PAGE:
Housesitting: How To Get Free Accommodation While Travelling The World
Housesitting is nothing revolutionary or brand-spanking new. That said, it’s an idea that has seemingly been forgotten about when it comes to travel accommodation. As travellers embrace the likes of Airbnb and the many alternatives out there for traditional accommodation, it’s time we looked at an old classic which should be getting a lot more recognition. After all, anything that allows travellers like us to save money while exploring the world deserves a round of applause.
What is housesitting?
Put simply, housesitting is based on an exchange between a homeowner and someone (a housesitter) who looks after their house while they are away. It used to be the case that people only trusted their own friends and family with this sacred task, however, the Internet has since brought friendly strangers like us into the fold too. Some may have seen performing this favour for someone as a big inconvenience, particularly if it meant leaving their own home vacant for a time as well, but for ourselves and many other travellers, we see it as an opportunity for free accommodation.
We know people who have been housesitting and living virtually rent-free for several years while travelling the world, only paying for accommodation within the gaps between housesits. What could be better?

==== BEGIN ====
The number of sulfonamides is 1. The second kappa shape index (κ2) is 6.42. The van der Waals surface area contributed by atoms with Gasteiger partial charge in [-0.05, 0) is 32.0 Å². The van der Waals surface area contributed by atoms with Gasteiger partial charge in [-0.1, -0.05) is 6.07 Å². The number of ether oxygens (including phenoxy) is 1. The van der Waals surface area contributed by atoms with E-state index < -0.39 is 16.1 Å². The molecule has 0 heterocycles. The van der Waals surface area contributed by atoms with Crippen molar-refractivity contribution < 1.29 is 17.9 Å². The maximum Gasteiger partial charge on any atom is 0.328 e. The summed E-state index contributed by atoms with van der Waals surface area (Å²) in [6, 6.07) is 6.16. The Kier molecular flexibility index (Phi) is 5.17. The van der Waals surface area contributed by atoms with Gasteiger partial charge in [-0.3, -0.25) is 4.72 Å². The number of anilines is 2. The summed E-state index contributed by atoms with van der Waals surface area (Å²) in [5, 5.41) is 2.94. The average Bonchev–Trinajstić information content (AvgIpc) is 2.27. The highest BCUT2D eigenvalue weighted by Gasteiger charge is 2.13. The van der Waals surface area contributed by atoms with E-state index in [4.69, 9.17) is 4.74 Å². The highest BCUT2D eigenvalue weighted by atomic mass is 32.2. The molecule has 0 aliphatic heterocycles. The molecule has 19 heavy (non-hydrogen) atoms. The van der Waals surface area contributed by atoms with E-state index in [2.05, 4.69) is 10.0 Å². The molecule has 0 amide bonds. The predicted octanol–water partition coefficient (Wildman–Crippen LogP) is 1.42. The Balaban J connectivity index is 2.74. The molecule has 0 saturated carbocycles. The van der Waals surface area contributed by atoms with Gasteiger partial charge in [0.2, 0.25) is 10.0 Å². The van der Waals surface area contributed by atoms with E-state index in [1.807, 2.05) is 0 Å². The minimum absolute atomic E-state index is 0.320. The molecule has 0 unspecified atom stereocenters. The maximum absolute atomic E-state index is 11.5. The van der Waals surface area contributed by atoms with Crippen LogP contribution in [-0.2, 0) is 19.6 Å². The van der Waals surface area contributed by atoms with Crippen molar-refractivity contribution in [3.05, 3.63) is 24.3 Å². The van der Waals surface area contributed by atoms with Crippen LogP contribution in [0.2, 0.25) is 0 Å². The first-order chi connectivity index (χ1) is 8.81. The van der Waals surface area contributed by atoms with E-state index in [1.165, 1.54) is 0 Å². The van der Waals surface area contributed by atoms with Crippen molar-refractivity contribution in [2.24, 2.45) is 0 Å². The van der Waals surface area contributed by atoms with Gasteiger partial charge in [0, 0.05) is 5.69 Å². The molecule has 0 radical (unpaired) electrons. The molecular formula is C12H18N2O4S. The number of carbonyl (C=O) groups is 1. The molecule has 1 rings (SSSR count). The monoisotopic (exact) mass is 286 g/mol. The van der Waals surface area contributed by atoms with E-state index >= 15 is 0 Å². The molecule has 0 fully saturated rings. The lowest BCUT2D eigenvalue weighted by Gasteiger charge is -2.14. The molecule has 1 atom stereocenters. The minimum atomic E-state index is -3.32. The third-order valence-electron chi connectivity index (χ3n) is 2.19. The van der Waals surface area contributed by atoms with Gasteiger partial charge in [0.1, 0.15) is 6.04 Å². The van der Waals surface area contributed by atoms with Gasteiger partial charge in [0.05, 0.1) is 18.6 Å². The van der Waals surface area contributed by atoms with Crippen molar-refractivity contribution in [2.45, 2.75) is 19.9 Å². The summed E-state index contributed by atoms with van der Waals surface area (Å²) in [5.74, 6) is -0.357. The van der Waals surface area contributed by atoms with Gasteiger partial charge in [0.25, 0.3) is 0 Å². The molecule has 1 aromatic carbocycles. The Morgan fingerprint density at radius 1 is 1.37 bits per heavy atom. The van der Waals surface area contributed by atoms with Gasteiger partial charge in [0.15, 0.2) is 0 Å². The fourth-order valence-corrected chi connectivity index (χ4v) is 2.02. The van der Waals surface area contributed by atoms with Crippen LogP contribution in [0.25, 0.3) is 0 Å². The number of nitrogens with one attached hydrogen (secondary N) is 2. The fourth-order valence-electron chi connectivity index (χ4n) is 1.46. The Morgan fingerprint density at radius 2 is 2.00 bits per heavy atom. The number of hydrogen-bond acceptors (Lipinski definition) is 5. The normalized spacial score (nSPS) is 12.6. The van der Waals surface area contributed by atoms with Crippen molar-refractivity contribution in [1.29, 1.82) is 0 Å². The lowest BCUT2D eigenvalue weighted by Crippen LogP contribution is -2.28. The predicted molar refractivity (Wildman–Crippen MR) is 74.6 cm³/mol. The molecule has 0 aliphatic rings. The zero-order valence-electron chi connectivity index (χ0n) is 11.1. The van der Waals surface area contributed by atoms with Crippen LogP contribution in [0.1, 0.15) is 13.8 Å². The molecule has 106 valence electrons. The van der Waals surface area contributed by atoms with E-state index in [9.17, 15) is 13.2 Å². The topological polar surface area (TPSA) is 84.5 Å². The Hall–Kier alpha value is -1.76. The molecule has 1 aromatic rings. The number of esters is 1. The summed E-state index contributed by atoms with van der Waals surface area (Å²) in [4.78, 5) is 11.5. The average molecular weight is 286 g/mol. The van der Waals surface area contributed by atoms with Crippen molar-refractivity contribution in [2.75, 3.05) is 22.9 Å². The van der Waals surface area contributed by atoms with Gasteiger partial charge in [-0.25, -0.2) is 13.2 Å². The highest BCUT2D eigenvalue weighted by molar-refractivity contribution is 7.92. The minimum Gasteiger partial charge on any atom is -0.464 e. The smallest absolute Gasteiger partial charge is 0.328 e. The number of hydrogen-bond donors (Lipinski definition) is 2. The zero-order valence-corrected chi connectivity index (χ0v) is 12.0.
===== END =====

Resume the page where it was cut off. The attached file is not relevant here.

Before we get stuck into how to land your very first housesitting gig, you need to understand why people would be willing to let you housesit for them in the first place.
Why do people need housesitters?
Would you trust a complete stranger with looking after your house? Maybe not. But what if this stranger had references and police checks; AND they could look after your pets, your garden and keep your house secure? Many homeowners would not be comfortable leaving their house empty for an extended period of time. This could be due to the potential for a break-in or simply because they don’t want their garden to turn into a wasteland. The number 1 reason that homeowners take advantage of housesitting, however, is due to their furry friends.
Pets are often the main concern when homeowners turn to housesitting. Taking the family pet out of its comfort zone and putting it into holiday care or a kennel can not only be distressing for the animal but for their owner’s bank account too. Kennel costs can be astronomical for owners, particularly when holiday expenses alone can put a family under financial stress.
The companionship can also be very important to a pet’s mental and possibly even physical health. Imagine leaving your dog home alone for a month with only the neighbours coming over to feed it twice a day – furniture will be chewed and pillows destroyed – it’s a given.
Housesitting allows pets to get accustomed to their new ‘owners’ while not disturbing their very important routine of sleeping, eating and pooping in their own, comfortable environment while their owners are away. This is particularly crucial for animals which have been rescued from a shelter like the RSPCA – as the thought of going back into a kennel or a cage again can be terrifying.